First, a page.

Private banks look at new ways to retain employees 

Banks have been cutting down on ESOPs since RBI asked them to recognize these as expenses. mint
Banks have been cutting down on ESOPs since RBI asked them to recognize these as expenses. mint


  • HDFC Bank’s board approved 10 crore RSUs at 1 each for mid- to junior-level employees

MUMBAI : Private banks in India are considering enhanced compensation and benefit packages to retain employees as part of their strategy to tackle high attrition levels.

HDFC Bank’s board, for instance, approved 10 crore restricted stock units (RSU) at 1 each for mid- to junior-level employees as part of their compensation structure. It will offer at least one share to an employee at a future date if certain conditions such as a pre-defined service period are met. The incentive may also be linked to employee performance.

Unlike employee stock options (Esops), employees will not have to pay to receive an RSU, but they will have to pay applicable taxes for the shares. The HDFC Bank management said the employee stock incentive plan will be relatively less dilutive and help trim attrition.

“RSU is similar to ESOPs, but comes at a deep discount and the number of RSUs will not have any impact on the bank. If the bank was to grant three Esops at a fair value of 500 each, the employee gets 1,500. In this case, if 1 RSU is given, the total compensation will be 1,500 and would avoid shareholder dilution to some extent," said Srinivasan Vaidyanathan, chief financial officer, HDFC Bank. “It is intended for mid and junior management up to 10 levels below the CEO".

Vaidyanathan said the step will “lower attrition significantly" and “bring enormous levels of productivity."

“We wanted to make employees’ shareholders and get them to participate. The approval is for four years and the vesting period is five years," he added.

Kotak Mahindra Bank, too, has been offering stock appreciation rights, a bonus linked to the performance of the stock price, to its senior management. “In the last 6-8 months, attrition levels have been rising. This is not restricted to the banking industry. Companies have started hiring and people are moving to locations of their choice or with flexible roles. In banking, attrition is steady at double digits. However, in some verticals and functions, it is in the range of 20-30%." said Sukhjit S. Pasricha, group chief human resource officer, Kotak Mahindra Bank.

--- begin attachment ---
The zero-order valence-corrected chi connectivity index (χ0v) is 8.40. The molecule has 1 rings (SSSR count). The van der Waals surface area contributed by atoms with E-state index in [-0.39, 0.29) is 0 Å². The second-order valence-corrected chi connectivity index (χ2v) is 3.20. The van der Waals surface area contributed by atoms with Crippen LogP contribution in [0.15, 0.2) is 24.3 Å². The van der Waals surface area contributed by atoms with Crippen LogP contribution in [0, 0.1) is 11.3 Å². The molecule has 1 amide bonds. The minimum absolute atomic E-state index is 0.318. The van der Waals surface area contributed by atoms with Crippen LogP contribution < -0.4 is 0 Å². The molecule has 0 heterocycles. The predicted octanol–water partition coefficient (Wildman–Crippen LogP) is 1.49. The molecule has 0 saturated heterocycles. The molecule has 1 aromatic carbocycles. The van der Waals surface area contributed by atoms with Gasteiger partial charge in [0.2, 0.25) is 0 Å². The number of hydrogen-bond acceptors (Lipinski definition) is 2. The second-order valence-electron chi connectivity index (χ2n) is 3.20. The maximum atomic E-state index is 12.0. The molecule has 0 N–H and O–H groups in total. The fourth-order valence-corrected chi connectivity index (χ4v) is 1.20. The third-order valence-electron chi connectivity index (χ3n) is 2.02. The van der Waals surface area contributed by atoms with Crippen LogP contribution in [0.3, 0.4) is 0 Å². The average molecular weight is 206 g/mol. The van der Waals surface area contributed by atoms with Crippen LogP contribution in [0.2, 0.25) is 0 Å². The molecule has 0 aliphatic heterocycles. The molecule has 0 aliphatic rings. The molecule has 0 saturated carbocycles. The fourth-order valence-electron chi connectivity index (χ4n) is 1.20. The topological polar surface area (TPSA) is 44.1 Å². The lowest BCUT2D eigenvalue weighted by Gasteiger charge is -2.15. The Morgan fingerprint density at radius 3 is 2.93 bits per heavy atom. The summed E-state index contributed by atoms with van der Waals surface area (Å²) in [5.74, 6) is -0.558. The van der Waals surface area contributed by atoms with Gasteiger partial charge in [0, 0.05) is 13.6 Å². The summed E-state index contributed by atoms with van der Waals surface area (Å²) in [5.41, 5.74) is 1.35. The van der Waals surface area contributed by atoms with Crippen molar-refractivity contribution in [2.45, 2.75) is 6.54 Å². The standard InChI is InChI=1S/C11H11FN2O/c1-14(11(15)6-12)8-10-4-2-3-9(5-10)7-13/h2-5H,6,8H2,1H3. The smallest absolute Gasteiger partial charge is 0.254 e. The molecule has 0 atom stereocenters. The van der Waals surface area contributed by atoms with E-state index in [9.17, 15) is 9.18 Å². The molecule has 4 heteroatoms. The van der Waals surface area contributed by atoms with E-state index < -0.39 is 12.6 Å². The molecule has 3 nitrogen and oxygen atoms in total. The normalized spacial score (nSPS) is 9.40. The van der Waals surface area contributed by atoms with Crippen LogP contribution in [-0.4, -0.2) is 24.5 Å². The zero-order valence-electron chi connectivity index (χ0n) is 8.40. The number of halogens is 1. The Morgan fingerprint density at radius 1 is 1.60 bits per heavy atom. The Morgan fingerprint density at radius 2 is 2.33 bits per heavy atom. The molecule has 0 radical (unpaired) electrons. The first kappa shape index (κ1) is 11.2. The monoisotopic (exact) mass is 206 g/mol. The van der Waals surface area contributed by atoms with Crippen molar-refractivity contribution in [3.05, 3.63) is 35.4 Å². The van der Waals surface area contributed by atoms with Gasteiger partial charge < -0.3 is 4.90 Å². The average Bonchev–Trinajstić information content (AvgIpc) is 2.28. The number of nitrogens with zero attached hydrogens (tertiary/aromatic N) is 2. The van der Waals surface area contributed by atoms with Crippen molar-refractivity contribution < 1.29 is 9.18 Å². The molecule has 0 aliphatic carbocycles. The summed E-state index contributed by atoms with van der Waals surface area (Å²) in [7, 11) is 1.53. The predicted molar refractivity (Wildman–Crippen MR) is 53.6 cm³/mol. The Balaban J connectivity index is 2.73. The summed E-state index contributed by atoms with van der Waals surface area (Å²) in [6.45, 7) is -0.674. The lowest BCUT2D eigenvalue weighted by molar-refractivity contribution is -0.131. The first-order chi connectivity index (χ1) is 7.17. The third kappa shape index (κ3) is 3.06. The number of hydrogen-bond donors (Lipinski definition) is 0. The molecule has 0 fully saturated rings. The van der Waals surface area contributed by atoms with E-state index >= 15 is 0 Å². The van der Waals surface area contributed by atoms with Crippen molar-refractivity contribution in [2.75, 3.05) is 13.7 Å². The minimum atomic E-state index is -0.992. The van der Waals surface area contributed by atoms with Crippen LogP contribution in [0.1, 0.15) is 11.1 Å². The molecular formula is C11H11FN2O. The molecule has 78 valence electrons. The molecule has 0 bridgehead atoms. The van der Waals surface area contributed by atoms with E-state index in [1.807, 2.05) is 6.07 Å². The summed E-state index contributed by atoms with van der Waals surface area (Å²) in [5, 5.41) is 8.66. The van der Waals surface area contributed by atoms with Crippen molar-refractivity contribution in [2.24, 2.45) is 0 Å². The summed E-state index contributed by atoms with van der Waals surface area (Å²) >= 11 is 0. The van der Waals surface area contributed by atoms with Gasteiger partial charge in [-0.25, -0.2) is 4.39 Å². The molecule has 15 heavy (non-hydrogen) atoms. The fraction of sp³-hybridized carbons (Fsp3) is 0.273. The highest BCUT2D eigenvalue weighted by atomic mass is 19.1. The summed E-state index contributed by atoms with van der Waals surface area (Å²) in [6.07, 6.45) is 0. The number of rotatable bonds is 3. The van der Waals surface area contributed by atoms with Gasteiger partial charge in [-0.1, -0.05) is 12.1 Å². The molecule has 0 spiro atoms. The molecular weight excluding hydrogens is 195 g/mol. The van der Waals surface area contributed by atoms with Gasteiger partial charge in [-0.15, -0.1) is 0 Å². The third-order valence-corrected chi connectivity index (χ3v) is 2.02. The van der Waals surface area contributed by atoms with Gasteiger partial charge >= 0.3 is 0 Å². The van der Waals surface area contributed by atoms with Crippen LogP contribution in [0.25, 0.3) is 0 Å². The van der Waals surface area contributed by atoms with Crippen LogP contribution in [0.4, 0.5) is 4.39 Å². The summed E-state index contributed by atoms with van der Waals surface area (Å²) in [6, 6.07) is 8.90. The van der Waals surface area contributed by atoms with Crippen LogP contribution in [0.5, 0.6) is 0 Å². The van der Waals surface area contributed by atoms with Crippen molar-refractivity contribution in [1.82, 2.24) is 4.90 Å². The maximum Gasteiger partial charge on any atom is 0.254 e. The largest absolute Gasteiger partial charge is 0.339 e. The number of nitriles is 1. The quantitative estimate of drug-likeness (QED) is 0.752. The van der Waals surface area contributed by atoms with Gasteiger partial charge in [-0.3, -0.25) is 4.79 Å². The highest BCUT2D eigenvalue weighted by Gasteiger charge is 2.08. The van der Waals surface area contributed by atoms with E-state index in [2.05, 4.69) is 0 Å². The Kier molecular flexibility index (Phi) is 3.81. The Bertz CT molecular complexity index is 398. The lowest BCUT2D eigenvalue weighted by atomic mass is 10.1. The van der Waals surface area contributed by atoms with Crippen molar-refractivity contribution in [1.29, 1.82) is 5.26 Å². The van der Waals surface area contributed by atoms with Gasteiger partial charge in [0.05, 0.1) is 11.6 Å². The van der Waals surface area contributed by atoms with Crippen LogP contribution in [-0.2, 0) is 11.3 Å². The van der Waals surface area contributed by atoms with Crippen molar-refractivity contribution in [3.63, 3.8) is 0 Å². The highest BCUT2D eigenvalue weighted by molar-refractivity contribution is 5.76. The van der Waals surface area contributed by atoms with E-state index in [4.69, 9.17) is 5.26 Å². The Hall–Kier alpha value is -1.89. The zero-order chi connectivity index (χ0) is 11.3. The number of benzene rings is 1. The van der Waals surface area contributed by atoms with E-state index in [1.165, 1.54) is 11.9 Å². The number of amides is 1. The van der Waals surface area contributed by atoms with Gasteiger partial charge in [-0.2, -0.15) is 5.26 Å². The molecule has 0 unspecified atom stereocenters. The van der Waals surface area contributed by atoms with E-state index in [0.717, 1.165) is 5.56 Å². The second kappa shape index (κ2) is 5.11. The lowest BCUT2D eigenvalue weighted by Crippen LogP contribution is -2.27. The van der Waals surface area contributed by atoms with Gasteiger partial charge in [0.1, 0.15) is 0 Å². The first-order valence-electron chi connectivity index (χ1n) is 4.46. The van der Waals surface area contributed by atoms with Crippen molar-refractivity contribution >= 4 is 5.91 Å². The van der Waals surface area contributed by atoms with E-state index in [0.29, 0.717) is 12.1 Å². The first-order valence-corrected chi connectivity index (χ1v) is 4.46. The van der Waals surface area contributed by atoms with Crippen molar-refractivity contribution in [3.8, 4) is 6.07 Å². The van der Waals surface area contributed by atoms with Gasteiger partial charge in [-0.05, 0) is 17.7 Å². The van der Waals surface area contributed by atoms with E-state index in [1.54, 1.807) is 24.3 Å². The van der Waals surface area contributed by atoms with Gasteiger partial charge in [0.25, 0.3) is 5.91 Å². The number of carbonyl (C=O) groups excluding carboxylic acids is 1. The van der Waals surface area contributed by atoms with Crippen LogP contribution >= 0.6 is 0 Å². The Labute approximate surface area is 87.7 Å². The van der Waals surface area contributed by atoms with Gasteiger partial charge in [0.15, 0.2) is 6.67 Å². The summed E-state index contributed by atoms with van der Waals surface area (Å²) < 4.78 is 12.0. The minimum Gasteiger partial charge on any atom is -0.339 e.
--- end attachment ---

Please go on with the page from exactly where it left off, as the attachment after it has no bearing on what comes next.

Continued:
HDFC Bank’s move has got its rivals thinking. “We are looking at it internally, whether this compensation structure will be beneficial to the employees. While attrition has become an all-industry phenomenon, RSU is a great way to create value for employees. However, will younger employees see value in this is the key question, especially as there is a tax implication. I’m not too sure," said a senior banker with a private sector bank.

Since September, banks have been cutting down on Esops after the Reserve Bank of India asked them to recognize these as expenses in profit and loss accounts. Bankers are now exploring if RSUs could replace Esops to retain mid- and junior-level management, a segment seeing record attrition levels.

“In the last 18-24 months, a lot of exits have happened as capital markets boomed, creating the need for larger teams to address the opportunity. Banks hired external candidates for senior roles so that they could hit the ground running. This led to exits at the lower rungs who were hoping that they were next in line. Many headed for fintech startups, which need such skill sets. RSUs will help retain the middle to senior order and may be replicated by rivals," said Harpuneet Singh, managing director, Russell Reynolds Associates, a management consultancy.

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